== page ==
Tuesday, May 3, 2016
Gordon and Company
Exploring the contents of my old file cabinet with the collection of twenty-year-old family history notes seemed much akin to opening up grandma's old trunk. There were all sorts of surprises tucked away inside.
Entering into that domain I hadn't checked for decades, I was rediscovering surnames I hadn't worked on for ages. Even better, I got to re-familiarize myself with gems I had once found—and had once promised myself to include in the bigger picture, once I got around to weaving it into my database.
Of course, in the avalanche of further genealogical data, that "around to it" never got here. Maybe it's a good thing I've stumbled upon this research question.
After pulling out the files on the Gordon surname and the geographic area where they once lived—Greene County, Pennsylvania—I remembered there were related surnames with just as many goodies stashed in their respective folders, as well.
I had to take a closer look in that other far corner of the "old trunk."
The first related surname to re-check was that of John Gordon's own wife, Mary Hellen Duke. I have no records on her parents, but just revisiting this research project has shown me that there was quite a bit written on her relations, as well. It's time to lay out more detail in my own file, based on the remembrances shared in those Greene County records I mentioned yesterday.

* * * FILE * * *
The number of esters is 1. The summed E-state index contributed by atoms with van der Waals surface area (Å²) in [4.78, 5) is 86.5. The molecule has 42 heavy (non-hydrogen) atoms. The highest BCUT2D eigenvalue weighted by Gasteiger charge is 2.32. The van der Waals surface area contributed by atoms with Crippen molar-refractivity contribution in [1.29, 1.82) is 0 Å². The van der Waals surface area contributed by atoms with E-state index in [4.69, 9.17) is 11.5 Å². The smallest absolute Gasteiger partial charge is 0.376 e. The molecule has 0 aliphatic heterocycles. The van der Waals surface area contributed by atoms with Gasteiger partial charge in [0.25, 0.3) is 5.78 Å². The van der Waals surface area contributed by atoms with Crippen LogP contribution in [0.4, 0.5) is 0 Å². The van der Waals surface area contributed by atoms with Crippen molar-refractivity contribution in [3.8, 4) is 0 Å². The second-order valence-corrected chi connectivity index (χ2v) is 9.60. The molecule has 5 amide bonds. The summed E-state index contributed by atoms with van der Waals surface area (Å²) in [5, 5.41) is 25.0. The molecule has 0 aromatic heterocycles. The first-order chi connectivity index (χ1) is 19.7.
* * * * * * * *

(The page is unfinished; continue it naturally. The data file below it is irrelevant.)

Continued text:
The next step will be to examine the resources stashed away in folders on John and Mary's son William, my husband's fourth great-grandfather. William, according to notes, was born in Frederick County, Maryland, but moved with the family, first to Monongalia County in what was then still Virginia, and onward to Greene County—all in the late 1700s.
It was William's first wife who introduced the second related surname I want to explore: that of Carroll, a name full of interesting possibilities from that era of our country's history.
William was also the one who introduced another element into our family history: the addition of a second wife who bore to him just about as many children as had his first wife, Mary Carroll, before her death in 1812. While large families were certainly not the exception in those days, and while migrating westward with the whole bunch of them was not uncommon either, to have a descendant of one wife's children end up marrying the descendant of the other wife's children creates that messy status of becoming one's own distant cousin.
Life in the western far reaches of states like Virginia and Pennsylvania introduced their own wild possibilities into the family history, as well. I remember treasuring some of the anecdotes I found tucked between the covers of the history books I mentioned yesterday. Hopefully, now that I'm revisiting this entire section of the family history, I'll remember to flag those stories, share them here—and be sure to include them in the final cut of my genealogical saga.